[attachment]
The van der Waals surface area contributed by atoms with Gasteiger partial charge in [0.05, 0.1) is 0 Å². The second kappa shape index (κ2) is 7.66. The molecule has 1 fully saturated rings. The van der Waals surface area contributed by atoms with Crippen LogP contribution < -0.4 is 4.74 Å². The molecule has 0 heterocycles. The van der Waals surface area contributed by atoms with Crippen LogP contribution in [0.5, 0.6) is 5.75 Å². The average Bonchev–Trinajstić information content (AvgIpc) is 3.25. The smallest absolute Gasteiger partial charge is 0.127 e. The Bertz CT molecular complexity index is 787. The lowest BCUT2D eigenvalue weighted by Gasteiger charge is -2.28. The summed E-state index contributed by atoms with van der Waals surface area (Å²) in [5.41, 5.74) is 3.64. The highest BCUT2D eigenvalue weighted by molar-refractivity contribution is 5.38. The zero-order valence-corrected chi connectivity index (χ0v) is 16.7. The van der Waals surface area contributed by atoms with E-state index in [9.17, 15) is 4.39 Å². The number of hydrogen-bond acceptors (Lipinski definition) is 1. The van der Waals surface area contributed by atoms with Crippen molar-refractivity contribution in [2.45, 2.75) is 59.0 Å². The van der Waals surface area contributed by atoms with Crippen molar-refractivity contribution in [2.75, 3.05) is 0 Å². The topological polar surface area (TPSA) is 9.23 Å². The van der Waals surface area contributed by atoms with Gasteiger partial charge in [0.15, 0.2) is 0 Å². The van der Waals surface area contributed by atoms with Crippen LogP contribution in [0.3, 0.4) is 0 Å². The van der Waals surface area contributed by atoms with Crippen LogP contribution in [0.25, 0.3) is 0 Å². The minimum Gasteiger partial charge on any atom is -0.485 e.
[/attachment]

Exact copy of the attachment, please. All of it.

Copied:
The van der Waals surface area contributed by atoms with Gasteiger partial charge in [0.05, 0.1) is 0 Å². The second kappa shape index (κ2) is 7.66. The molecule has 1 fully saturated rings. The van der Waals surface area contributed by atoms with Crippen LogP contribution < -0.4 is 4.74 Å². The molecule has 0 heterocycles. The van der Waals surface area contributed by atoms with Crippen LogP contribution in [0.5, 0.6) is 5.75 Å². The average Bonchev–Trinajstić information content (AvgIpc) is 3.25. The smallest absolute Gasteiger partial charge is 0.127 e. The Bertz CT molecular complexity index is 787. The lowest BCUT2D eigenvalue weighted by Gasteiger charge is -2.28. The summed E-state index contributed by atoms with van der Waals surface area (Å²) in [5.41, 5.74) is 3.64. The highest BCUT2D eigenvalue weighted by molar-refractivity contribution is 5.38. The zero-order valence-corrected chi connectivity index (χ0v) is 16.7. The van der Waals surface area contributed by atoms with E-state index in [9.17, 15) is 4.39 Å². The number of hydrogen-bond acceptors (Lipinski definition) is 1. The van der Waals surface area contributed by atoms with Crippen molar-refractivity contribution in [2.45, 2.75) is 59.0 Å². The van der Waals surface area contributed by atoms with Crippen molar-refractivity contribution in [2.75, 3.05) is 0 Å². The topological polar surface area (TPSA) is 9.23 Å². The van der Waals surface area contributed by atoms with Gasteiger partial charge in [0.15, 0.2) is 0 Å². The van der Waals surface area contributed by atoms with Crippen LogP contribution in [0.3, 0.4) is 0 Å². The van der Waals surface area contributed by atoms with Crippen LogP contribution in [0.25, 0.3) is 0 Å². The minimum Gasteiger partial charge on any atom is -0.485 e.